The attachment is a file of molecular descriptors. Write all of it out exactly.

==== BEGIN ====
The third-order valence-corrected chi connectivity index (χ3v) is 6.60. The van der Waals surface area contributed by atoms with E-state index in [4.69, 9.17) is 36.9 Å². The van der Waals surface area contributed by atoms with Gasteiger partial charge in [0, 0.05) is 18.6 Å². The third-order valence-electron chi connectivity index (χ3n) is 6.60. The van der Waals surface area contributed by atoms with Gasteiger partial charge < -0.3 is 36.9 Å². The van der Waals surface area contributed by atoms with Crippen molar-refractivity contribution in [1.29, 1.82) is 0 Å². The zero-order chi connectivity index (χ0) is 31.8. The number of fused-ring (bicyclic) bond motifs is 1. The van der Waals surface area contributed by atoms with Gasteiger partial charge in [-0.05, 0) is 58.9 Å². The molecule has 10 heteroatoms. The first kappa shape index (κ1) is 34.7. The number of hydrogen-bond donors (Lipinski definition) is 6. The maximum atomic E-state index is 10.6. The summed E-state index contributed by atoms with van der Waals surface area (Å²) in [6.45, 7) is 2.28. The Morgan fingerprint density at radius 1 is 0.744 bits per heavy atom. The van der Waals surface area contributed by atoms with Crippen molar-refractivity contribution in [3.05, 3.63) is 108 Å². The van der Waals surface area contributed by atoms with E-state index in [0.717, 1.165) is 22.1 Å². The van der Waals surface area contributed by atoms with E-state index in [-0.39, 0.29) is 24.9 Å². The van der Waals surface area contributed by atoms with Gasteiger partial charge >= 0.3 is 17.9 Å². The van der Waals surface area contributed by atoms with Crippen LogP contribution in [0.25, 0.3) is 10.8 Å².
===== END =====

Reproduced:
The third-order valence-corrected chi connectivity index (χ3v) is 6.60. The van der Waals surface area contributed by atoms with E-state index in [4.69, 9.17) is 36.9 Å². The van der Waals surface area contributed by atoms with Gasteiger partial charge in [0, 0.05) is 18.6 Å². The third-order valence-electron chi connectivity index (χ3n) is 6.60. The van der Waals surface area contributed by atoms with Gasteiger partial charge < -0.3 is 36.9 Å². The van der Waals surface area contributed by atoms with Crippen molar-refractivity contribution in [1.29, 1.82) is 0 Å². The zero-order chi connectivity index (χ0) is 31.8. The number of fused-ring (bicyclic) bond motifs is 1. The van der Waals surface area contributed by atoms with Gasteiger partial charge in [-0.05, 0) is 58.9 Å². The molecule has 10 heteroatoms. The first kappa shape index (κ1) is 34.7. The number of hydrogen-bond donors (Lipinski definition) is 6. The maximum atomic E-state index is 10.6. The summed E-state index contributed by atoms with van der Waals surface area (Å²) in [6.45, 7) is 2.28. The Morgan fingerprint density at radius 1 is 0.744 bits per heavy atom. The van der Waals surface area contributed by atoms with Crippen molar-refractivity contribution in [3.05, 3.63) is 108 Å². The van der Waals surface area contributed by atoms with E-state index in [0.717, 1.165) is 22.1 Å². The van der Waals surface area contributed by atoms with E-state index in [-0.39, 0.29) is 24.9 Å². The van der Waals surface area contributed by atoms with Gasteiger partial charge >= 0.3 is 17.9 Å². The van der Waals surface area contributed by atoms with Crippen LogP contribution in [0.25, 0.3) is 10.8 Å².